Malaysia has changed. Of course, that statement in and of itself is a bit meaningless: all countries are constantly changing. So let’s put this one in context. There has been a rather notable shift in Malaysia in the last year or so, and there’s a sense of uncertainty now that I’ve not previously experienced in my nearly seven years living here. Interestingly, a recent Bloomberg story published locally by The Edge cites the disappearance of MH370 as a pivotal moment in this changing landscape, though it is certainly not the only one. The missing flight, the story said, had a “staggering impact” on Malaysia, politically, diplomatically, and economically.
Politically, Malaysia’s government – one admittedly not used to the intense glare of an aggressive international spotlight – received harsh criticism from some quarters, both domestically and internationally, for its handling of the press in the initial weeks following the flight’s disappearance. As the article noted, “Senior Malaysian officials held meetings with international journalists during which they were evasive, contradictory, and even condescending.” Indeed, in the face of withering anger and embarrassment at home, to its credit, the government did a rapid about-face and became considerably more forthcoming and transparent.
The article went on to cite some diplomatic changes, too, most notably the rather abrupt cooling of previously amicable relations between Malaysia and China, coupled with the equally notable embrace of an increasingly friendly relationship with the United States. On several occasions, officials of both China and Malaysia were openly critical and hostile to the other, and it’s quite safe to say that the relationship between these two countries has not been at all the same since MH370.
Financially, it’s a bit trickier. Malaysia Airlines had already been losing money at an astonishing clip for three years prior to 2014, despite most other major carriers enjoying profitable times. Some have claimed unfavourable union contracts and ill-advised “sweetheart deals” to MAS subcontractors made profitability a long shot at best, even under good circumstances. After MH370 and MH17, though, what seemed possible rapidly became inevitable: Malaysia Airlines would be dramatically restructured. The airline was taken private and an expat CEO was hired, something previously considered unthinkable. The article says that this action “raises modest hopes that a stubborn Malaysian government will be willing to treat other [government-linked companies] similarly, especially as its oil dependent economy falters.”
That stumbling is certainly being felt in Malaysia these days, though how much is linked to MH370 is questionable to me. The sustained drop in oil prices and weakened ringgit have done Malaysia’s economy no favours, that much is sure. Coupled with the confusion and difficulty with which the new GST programme is being rolled out, it is a time of fiscal unease in Malaysia.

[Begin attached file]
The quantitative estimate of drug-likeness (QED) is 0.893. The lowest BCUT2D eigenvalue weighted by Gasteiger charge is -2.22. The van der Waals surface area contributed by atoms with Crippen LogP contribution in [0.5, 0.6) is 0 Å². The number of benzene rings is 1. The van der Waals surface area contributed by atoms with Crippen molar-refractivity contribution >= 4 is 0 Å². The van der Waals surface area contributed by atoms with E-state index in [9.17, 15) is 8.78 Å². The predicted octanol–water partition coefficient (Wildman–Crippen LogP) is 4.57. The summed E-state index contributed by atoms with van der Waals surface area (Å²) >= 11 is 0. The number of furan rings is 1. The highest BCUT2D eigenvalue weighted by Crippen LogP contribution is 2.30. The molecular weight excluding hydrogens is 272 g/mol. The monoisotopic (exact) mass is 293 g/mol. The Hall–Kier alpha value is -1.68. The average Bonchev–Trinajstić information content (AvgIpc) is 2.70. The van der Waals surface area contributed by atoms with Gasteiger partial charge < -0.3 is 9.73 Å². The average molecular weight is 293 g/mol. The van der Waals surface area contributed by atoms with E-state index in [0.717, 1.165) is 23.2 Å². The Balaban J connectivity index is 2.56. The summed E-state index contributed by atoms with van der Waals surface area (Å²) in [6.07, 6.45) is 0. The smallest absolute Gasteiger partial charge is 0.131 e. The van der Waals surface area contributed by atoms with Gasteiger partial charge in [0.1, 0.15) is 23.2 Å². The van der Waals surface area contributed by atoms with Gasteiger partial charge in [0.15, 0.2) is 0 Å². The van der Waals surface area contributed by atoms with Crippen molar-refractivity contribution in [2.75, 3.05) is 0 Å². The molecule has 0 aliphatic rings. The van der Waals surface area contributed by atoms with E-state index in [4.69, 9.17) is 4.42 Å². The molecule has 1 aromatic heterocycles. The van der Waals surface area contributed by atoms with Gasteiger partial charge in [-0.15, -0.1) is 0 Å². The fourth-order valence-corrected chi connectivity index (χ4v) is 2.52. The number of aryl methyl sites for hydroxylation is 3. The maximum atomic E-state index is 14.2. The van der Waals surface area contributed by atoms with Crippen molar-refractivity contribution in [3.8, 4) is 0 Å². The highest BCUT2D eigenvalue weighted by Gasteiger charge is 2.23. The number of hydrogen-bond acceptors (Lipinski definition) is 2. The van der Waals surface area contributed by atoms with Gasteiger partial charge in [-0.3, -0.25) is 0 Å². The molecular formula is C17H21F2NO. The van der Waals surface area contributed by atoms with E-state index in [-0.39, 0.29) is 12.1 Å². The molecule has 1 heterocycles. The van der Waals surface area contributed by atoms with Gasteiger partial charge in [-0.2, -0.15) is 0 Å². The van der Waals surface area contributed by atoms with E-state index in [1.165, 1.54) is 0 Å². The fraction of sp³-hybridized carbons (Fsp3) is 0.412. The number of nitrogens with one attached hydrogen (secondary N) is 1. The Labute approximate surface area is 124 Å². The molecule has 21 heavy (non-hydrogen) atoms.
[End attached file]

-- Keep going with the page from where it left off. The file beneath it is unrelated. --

The growing 1MDB/PetroSaudi scandal also seems to be having significant repercussions. With potential sums involved soaring into the billions of ringgit, this case has once again brought an unwelcome international spotlight to bear on Malaysia. In fact, articles appearing in The New York Times and The Sunday Times (London) seem to have been the explosive catalyst for the mounting questions in the case, and it’s currently anyone’s guess as to just how this will all shake out, who will be implicated, and exactly which heads – if any – will roll over the alleged misdeeds.
Finally, we do find ourselves concerned with not only the apparent erosion of race and religion relations in Malaysia of late, but the increased Islamization efforts on the part of some, as well. Though Sharia law would presumably not ever be enforced against non-Muslims, we have spoken with longer term expats who are nevertheless taking increased note of perceived efforts to expand Sharia law and to strengthen its authority.
The simple truth is that Malaysia is still a rather young country, and these are hopefully little more than adolescent growing pains. All nations endure turbulent times; many times they emerge stronger for it. Right now, Malaysia seems to be settling into a period of difficulty of its own, and that reality isn’t lost on expats, many of whom have a vested interest in and affection for Malaysia. One thing we consciously do at The Expat Group is focus largely on the many positive attributes of this country. It doesn’t mean we’re unaware of the negative aspects; on the contrary, we live here, too. We just choose to accentuate the positive as much as possible. But these days, Malaysia is undeniably facing an increasing number of challenges, some originating from beyond its control, some largely of its own making.
Much of this, of course, has little direct impact on our day-to-day lives. While it seems reasonable to say that the issues Malaysia is currently confronting merit the prudent attention of its citizens and its resident expats alike, Malaysia has handled challenges in the past and will surely do so again, and of course still offers expats much to enjoy as their home away from home.
Read This: Malaysia’s Controversial Service Charge
Source: The Expat Magazine April 2015